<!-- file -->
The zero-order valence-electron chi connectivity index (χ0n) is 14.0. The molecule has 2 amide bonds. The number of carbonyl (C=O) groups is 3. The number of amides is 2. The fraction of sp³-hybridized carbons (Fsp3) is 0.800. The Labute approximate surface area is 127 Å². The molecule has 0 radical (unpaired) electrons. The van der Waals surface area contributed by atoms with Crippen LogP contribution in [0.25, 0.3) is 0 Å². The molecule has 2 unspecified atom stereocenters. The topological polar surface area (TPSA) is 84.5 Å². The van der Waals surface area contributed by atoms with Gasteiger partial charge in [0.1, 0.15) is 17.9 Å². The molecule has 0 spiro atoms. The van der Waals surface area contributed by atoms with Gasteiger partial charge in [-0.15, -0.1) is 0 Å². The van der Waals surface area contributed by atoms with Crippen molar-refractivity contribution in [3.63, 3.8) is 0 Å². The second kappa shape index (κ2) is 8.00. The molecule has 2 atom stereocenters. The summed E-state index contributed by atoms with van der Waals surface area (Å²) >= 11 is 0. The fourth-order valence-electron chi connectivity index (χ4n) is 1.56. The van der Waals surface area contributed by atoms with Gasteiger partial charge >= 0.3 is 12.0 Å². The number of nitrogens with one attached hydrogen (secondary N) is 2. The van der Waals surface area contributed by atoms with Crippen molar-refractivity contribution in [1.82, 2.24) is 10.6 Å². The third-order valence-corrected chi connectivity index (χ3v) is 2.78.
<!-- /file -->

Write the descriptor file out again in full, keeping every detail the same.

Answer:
The zero-order valence-electron chi connectivity index (χ0n) is 14.0. The molecule has 2 amide bonds. The number of carbonyl (C=O) groups is 3. The number of amides is 2. The fraction of sp³-hybridized carbons (Fsp3) is 0.800. The Labute approximate surface area is 127 Å². The molecule has 0 radical (unpaired) electrons. The van der Waals surface area contributed by atoms with Crippen LogP contribution in [0.25, 0.3) is 0 Å². The molecule has 2 unspecified atom stereocenters. The topological polar surface area (TPSA) is 84.5 Å². The van der Waals surface area contributed by atoms with Gasteiger partial charge in [0.1, 0.15) is 17.9 Å². The molecule has 0 spiro atoms. The van der Waals surface area contributed by atoms with Gasteiger partial charge in [-0.15, -0.1) is 0 Å². The van der Waals surface area contributed by atoms with Crippen molar-refractivity contribution in [3.63, 3.8) is 0 Å². The second kappa shape index (κ2) is 8.00. The molecule has 2 atom stereocenters. The summed E-state index contributed by atoms with van der Waals surface area (Å²) >= 11 is 0. The fourth-order valence-electron chi connectivity index (χ4n) is 1.56. The van der Waals surface area contributed by atoms with Gasteiger partial charge >= 0.3 is 12.0 Å². The number of nitrogens with one attached hydrogen (secondary N) is 2. The van der Waals surface area contributed by atoms with Crippen molar-refractivity contribution in [1.82, 2.24) is 10.6 Å². The third-order valence-corrected chi connectivity index (χ3v) is 2.78.